My WordPress Theming Inspiration

I sometimes tell people that it was the Happy Cog Blogger template project that got me into theming. Specifically one blog post about it by one of the designers that made me think, “Whoah! Theming for thousands of people is a really cool design problem that I’d love to tackle!” Of course, I totally forgot what that blog post was and never mentioned it anywhere that was easy to retrieve. Like a blog. This was a full two years before I started blogging so maybe I can excuse myself that way.

Anyway, it turns out it was two blog posts that inspired me. Dan Rubin’s post puts into words something that I still find exciting about theming.

The num­ber of peo­ple who will make use of these tem­plates is astound­ing (it’s already started), and the web is going to be a much bet­ter place for the effort (just think of the hun­dreds of thou­sands of sites that will soon be using well-designed standards-based markup!).

And the trick, according to Dan, is still the same.

Design some­thing visu­ally fetch­ing, but not too per­sonal (the pri­mary func­tion is a reusable tem­plate, which might dis­play many dif­fer­ent types of con­tent), yet indi­vid­ual enough to inspire some­one to actu­ally use it.

It’s harder than it looks.

There’s maybe less excitement in Dan Cederholm’s post about his TicTac template but it’s his concern over the header that I remember the most.

Extra care was taken to ensure the design would be flexible enough for any amount of content at any text size. For example, the header uses a vertical version of the Sliding Doors technique (sliding windows?), where if the Blogger user has a long site title, or if the user bumps up the text size, the header graphic (separated into two pieces) willl “spread apart” to accomodate it.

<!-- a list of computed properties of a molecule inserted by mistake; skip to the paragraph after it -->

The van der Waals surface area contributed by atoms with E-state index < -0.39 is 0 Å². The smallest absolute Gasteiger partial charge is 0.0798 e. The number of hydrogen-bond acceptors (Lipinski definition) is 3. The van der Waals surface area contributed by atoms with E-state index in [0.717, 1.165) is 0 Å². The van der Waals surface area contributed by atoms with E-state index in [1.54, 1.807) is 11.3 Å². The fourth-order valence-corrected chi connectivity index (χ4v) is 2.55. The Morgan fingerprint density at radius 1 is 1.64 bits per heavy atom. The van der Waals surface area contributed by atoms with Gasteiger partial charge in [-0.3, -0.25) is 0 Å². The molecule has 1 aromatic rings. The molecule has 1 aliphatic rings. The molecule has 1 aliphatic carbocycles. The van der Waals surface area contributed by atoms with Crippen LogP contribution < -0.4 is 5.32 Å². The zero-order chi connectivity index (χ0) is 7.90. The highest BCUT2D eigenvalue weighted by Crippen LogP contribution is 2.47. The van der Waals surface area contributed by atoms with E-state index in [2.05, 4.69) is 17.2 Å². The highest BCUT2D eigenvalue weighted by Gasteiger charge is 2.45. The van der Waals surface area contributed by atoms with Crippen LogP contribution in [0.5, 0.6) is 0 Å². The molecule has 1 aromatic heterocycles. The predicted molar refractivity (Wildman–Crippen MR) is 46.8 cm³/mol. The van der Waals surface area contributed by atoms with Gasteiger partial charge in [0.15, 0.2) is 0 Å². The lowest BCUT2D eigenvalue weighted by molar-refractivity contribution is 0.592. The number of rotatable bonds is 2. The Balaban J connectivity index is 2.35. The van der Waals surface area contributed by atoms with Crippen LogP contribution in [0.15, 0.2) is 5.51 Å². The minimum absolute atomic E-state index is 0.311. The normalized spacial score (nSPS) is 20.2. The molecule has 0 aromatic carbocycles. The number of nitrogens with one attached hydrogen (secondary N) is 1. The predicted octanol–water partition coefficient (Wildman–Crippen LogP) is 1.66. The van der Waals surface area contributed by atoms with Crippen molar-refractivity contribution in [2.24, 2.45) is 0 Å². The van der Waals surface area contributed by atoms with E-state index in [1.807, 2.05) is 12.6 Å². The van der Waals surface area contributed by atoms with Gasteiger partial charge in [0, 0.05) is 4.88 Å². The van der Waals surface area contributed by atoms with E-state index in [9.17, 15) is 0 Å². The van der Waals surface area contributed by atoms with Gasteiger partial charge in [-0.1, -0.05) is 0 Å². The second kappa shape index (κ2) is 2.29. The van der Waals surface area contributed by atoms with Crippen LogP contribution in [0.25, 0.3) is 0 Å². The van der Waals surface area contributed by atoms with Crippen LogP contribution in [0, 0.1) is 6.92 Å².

I thought this was just amazing in 2004. I still do. It’s one of the central concerns of any good WordPress themer. Making sure everything just works for bloggers. It’s never boring.

Ironically, when I got around to finally blogging two years later I never did use these templates. I used Doug Bowman’s Minima template. It’s a design marvel. In 2007 Jeffrey Zeldman called it the Helvetica of web design “magically supporting whatever tone the content provides.”

Douglas Bowman’s white “Minima” layout for Blogger, used by literally millions of writers—and it feels like it was designed for each of them individually. That is great design.

He’s right.

So there you go. My WordPress theming inspiration: 8-year old Blogger templates. 🙂

4 responses to “My WordPress Theming Inspiration”

  1. Oh, I remember this! Well, not from you, but the Blogger announcements. I was probably on Blogger at the time. All my mommy friends were excited because we had more templates to choose from and better yet – more to *customize*.

    I think that might have ben when I started to also get the inkling that I too might be able to do something to affect just more than my circle of friends.

  2. The web standards Blogger templates had just hit the scene when I started doing web design. I think that they had a huge influence on really pushing web standards-based development into its now-dominant position in our industry. Big props to everyone who was involved.

    1. They weren’t more open than anything else on the web really but I expect that delivering (essentially) standards-based templates to millions of users played a large part in that. One more reason that I love themes. 🙂

  3. […] “My WordPress Theming Inspiration“: Ian Stewart loves really old Blogger templates. 😉 […]

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